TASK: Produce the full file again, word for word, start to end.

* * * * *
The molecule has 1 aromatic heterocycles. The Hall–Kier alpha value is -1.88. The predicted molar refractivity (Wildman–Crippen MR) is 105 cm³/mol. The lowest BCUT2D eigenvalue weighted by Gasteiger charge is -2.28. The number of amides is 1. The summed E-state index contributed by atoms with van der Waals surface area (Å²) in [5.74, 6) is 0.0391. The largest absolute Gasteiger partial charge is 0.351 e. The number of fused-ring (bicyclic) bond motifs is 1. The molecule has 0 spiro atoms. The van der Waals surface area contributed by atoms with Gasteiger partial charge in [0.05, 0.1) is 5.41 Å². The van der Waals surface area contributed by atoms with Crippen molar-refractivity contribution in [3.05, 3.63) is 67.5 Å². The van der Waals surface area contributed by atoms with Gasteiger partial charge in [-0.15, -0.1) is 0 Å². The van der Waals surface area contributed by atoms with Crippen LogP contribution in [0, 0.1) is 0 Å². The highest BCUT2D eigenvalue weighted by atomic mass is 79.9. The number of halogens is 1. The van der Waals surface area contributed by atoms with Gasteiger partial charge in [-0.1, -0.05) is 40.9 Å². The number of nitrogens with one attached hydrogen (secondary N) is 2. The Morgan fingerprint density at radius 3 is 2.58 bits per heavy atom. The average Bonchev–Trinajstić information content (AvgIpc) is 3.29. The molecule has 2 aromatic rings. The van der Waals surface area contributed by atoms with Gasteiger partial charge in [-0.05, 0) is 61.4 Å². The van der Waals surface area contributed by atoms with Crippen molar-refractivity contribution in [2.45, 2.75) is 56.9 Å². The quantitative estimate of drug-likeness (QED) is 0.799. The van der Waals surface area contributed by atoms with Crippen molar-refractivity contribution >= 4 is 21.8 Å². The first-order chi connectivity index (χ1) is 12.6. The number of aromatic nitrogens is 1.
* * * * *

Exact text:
The molecule has 1 aromatic heterocycles. The Hall–Kier alpha value is -1.88. The predicted molar refractivity (Wildman–Crippen MR) is 105 cm³/mol. The lowest BCUT2D eigenvalue weighted by Gasteiger charge is -2.28. The number of amides is 1. The summed E-state index contributed by atoms with van der Waals surface area (Å²) in [5.74, 6) is 0.0391. The largest absolute Gasteiger partial charge is 0.351 e. The number of fused-ring (bicyclic) bond motifs is 1. The molecule has 0 spiro atoms. The van der Waals surface area contributed by atoms with Gasteiger partial charge in [0.05, 0.1) is 5.41 Å². The van der Waals surface area contributed by atoms with Crippen molar-refractivity contribution in [3.05, 3.63) is 67.5 Å². The van der Waals surface area contributed by atoms with Gasteiger partial charge in [-0.15, -0.1) is 0 Å². The van der Waals surface area contributed by atoms with Crippen LogP contribution in [0, 0.1) is 0 Å². The highest BCUT2D eigenvalue weighted by atomic mass is 79.9. The number of halogens is 1. The van der Waals surface area contributed by atoms with Gasteiger partial charge in [-0.1, -0.05) is 40.9 Å². The number of nitrogens with one attached hydrogen (secondary N) is 2. The Morgan fingerprint density at radius 3 is 2.58 bits per heavy atom. The average Bonchev–Trinajstić information content (AvgIpc) is 3.29. The molecule has 2 aromatic rings. The van der Waals surface area contributed by atoms with Gasteiger partial charge in [-0.05, 0) is 61.4 Å². The van der Waals surface area contributed by atoms with Crippen molar-refractivity contribution in [2.45, 2.75) is 56.9 Å². The quantitative estimate of drug-likeness (QED) is 0.799. The van der Waals surface area contributed by atoms with Crippen molar-refractivity contribution >= 4 is 21.8 Å². The first-order chi connectivity index (χ1) is 12.6. The number of aromatic nitrogens is 1.